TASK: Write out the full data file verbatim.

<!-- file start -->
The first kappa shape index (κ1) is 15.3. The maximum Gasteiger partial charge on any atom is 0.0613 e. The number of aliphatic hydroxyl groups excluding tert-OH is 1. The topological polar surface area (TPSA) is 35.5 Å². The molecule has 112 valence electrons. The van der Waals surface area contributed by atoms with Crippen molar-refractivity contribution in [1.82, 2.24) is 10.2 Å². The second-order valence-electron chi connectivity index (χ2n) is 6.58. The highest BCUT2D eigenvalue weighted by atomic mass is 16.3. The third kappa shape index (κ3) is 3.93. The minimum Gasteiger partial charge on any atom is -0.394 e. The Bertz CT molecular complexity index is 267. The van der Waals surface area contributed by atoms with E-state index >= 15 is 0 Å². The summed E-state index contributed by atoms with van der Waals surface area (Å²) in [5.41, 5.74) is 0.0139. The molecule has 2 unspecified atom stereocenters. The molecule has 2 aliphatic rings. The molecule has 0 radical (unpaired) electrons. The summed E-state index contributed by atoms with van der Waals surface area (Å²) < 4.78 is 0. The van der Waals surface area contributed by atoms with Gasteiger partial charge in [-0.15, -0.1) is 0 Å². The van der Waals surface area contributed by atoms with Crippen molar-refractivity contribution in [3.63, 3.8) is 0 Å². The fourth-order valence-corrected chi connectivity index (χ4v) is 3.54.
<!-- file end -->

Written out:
The first kappa shape index (κ1) is 15.3. The maximum Gasteiger partial charge on any atom is 0.0613 e. The number of aliphatic hydroxyl groups excluding tert-OH is 1. The topological polar surface area (TPSA) is 35.5 Å². The molecule has 112 valence electrons. The van der Waals surface area contributed by atoms with Crippen molar-refractivity contribution in [1.82, 2.24) is 10.2 Å². The second-order valence-electron chi connectivity index (χ2n) is 6.58. The highest BCUT2D eigenvalue weighted by atomic mass is 16.3. The third kappa shape index (κ3) is 3.93. The minimum Gasteiger partial charge on any atom is -0.394 e. The Bertz CT molecular complexity index is 267. The van der Waals surface area contributed by atoms with E-state index >= 15 is 0 Å². The summed E-state index contributed by atoms with van der Waals surface area (Å²) in [5.41, 5.74) is 0.0139. The molecule has 2 unspecified atom stereocenters. The molecule has 2 aliphatic rings. The molecule has 0 radical (unpaired) electrons. The summed E-state index contributed by atoms with van der Waals surface area (Å²) < 4.78 is 0. The van der Waals surface area contributed by atoms with Gasteiger partial charge in [-0.15, -0.1) is 0 Å². The van der Waals surface area contributed by atoms with Crippen molar-refractivity contribution in [3.63, 3.8) is 0 Å². The fourth-order valence-corrected chi connectivity index (χ4v) is 3.54.